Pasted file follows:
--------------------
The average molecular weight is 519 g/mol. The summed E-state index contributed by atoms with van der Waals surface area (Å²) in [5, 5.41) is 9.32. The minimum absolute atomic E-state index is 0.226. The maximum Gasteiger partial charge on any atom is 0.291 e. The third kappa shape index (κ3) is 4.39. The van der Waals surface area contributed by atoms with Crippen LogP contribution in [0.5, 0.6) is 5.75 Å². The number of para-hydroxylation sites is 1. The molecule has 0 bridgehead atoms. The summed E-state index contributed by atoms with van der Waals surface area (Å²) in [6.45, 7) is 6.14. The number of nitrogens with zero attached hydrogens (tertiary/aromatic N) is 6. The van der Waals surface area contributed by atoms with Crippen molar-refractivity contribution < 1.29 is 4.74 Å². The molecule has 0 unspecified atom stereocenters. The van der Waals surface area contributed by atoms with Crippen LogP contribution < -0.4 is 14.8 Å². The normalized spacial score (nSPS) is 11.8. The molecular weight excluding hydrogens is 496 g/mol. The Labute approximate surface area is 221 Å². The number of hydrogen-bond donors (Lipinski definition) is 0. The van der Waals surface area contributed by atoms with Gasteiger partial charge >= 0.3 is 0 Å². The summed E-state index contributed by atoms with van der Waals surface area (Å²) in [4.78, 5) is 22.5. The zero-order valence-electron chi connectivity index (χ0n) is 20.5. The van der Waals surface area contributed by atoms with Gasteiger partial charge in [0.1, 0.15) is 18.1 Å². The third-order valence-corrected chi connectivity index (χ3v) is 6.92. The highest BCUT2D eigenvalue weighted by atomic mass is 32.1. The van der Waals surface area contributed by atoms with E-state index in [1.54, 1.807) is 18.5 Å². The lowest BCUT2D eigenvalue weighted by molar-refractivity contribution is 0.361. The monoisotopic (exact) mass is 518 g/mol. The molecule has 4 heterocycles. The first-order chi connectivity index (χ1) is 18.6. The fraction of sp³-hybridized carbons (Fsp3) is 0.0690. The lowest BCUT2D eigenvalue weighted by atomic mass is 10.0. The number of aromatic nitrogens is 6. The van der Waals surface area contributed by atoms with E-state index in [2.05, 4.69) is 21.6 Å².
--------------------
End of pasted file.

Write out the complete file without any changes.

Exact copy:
The average molecular weight is 519 g/mol. The summed E-state index contributed by atoms with van der Waals surface area (Å²) in [5, 5.41) is 9.32. The minimum absolute atomic E-state index is 0.226. The maximum Gasteiger partial charge on any atom is 0.291 e. The third kappa shape index (κ3) is 4.39. The van der Waals surface area contributed by atoms with Crippen LogP contribution in [0.5, 0.6) is 5.75 Å². The number of para-hydroxylation sites is 1. The molecule has 0 bridgehead atoms. The summed E-state index contributed by atoms with van der Waals surface area (Å²) in [6.45, 7) is 6.14. The number of nitrogens with zero attached hydrogens (tertiary/aromatic N) is 6. The van der Waals surface area contributed by atoms with Crippen molar-refractivity contribution < 1.29 is 4.74 Å². The molecule has 0 unspecified atom stereocenters. The van der Waals surface area contributed by atoms with Crippen LogP contribution < -0.4 is 14.8 Å². The normalized spacial score (nSPS) is 11.8. The molecular weight excluding hydrogens is 496 g/mol. The Labute approximate surface area is 221 Å². The number of hydrogen-bond donors (Lipinski definition) is 0. The van der Waals surface area contributed by atoms with Gasteiger partial charge >= 0.3 is 0 Å². The summed E-state index contributed by atoms with van der Waals surface area (Å²) in [4.78, 5) is 22.5. The zero-order valence-electron chi connectivity index (χ0n) is 20.5. The van der Waals surface area contributed by atoms with Gasteiger partial charge in [0.1, 0.15) is 18.1 Å². The third-order valence-corrected chi connectivity index (χ3v) is 6.92. The highest BCUT2D eigenvalue weighted by atomic mass is 32.1. The van der Waals surface area contributed by atoms with E-state index in [1.54, 1.807) is 18.5 Å². The lowest BCUT2D eigenvalue weighted by molar-refractivity contribution is 0.361. The monoisotopic (exact) mass is 518 g/mol. The molecule has 4 heterocycles. The first-order chi connectivity index (χ1) is 18.6. The fraction of sp³-hybridized carbons (Fsp3) is 0.0690. The lowest BCUT2D eigenvalue weighted by atomic mass is 10.0. The number of aromatic nitrogens is 6. The van der Waals surface area contributed by atoms with E-state index in [2.05, 4.69) is 21.6 Å².